|Source: Hesse State Police, Germany|
The German Federal Criminal Police launched a raid in Germany this week targeting social media users who have posted antisemitic and other racial hatred. The police entered the homes of more than 60 media users across the country. No arrests were made, according to Times of Israel.
Most of the offenders belonged to neo-Nazi Facebook groups, which frequently post antisemitic, xenophobic, and racist content. The content of these social media groups also consist of Holocaust denial, Nazi symbolism, and attack calls on politicians and visible minorities.
Interior Minister Thomas de Maiziere said “Violence, including verbal violence, in any form and in any context” is unacceptable. He stressed that “criminal law applies on the internet” and that Germans must adhere to “moral principles offline and online.”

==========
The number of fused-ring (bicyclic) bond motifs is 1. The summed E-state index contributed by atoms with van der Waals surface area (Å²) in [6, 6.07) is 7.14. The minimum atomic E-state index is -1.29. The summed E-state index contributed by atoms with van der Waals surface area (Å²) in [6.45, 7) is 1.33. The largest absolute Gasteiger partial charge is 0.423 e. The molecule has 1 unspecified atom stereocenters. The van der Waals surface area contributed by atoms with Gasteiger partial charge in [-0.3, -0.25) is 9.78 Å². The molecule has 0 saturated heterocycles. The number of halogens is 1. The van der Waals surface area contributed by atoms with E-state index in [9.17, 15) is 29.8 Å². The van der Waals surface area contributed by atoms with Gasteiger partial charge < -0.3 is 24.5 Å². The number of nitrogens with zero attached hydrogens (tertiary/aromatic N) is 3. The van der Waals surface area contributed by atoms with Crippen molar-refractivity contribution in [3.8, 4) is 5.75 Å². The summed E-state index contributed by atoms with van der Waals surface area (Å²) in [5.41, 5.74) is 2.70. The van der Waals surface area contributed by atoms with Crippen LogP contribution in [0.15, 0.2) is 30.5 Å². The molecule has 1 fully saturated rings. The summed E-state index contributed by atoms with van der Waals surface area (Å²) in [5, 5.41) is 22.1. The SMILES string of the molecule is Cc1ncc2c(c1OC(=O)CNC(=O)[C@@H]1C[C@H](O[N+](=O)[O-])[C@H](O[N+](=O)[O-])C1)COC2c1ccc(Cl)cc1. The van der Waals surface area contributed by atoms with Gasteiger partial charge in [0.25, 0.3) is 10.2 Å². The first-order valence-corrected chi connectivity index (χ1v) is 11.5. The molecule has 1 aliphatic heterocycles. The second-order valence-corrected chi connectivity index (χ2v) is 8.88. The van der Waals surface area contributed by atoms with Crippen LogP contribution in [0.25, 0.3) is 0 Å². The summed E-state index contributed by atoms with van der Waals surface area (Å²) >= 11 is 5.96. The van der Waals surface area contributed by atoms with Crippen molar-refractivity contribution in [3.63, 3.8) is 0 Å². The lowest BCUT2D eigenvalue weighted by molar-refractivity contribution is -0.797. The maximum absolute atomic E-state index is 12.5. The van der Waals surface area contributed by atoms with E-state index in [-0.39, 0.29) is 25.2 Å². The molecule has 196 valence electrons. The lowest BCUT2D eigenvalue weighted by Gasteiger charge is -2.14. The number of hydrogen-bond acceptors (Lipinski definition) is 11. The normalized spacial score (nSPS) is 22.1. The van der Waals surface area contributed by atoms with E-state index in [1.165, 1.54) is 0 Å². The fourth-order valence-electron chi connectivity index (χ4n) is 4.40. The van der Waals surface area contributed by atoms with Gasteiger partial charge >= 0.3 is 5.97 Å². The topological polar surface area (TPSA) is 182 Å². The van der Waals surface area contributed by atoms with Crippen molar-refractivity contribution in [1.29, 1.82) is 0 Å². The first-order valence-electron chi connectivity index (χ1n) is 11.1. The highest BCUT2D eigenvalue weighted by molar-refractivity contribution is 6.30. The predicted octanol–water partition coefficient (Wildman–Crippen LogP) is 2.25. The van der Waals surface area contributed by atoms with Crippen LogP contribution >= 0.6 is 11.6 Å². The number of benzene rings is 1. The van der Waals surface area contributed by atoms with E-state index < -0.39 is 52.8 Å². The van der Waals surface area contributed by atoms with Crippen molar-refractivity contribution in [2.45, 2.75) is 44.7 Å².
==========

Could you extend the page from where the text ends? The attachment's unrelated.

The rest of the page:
This was the first raid that specifically targeted online hate criminals. The federal police seized the computers, smartphones and other equipment used by the offenders for further investigation by the federal crime bureau. German criminal law states that those who incite hatred, call to violence, assault the human dignity, or defames a racial/national/religious/ethnic group "shall be liable to imprisonment from three months to five years."
Police chief Holger Muench said police were taking a “clear stance against hate and incitement on the internet.” Racial and antisemitic rhetoric has increased in past years in response to the refugee crisis in Europe.
According to a study conducted by the Kantor Center for the Study of Contemporary European Jewry, there has been an unprecedented wave of antisemitism in Europe in 2014. Antisemitism's surprising reappearance was significantly prompted by the 2014 war in Gaza. The conflict provided antisemites the time to voice their hatred and resentment for Jews masked as anti-Israel sentiment. Currently, antisemitic rhetoric disguised as anti-Israel sentiment is a key issue in European and international Jewry.
LEARN MORE ABOUT ANTISEMITISM IN EUROPE: General Analysis 2015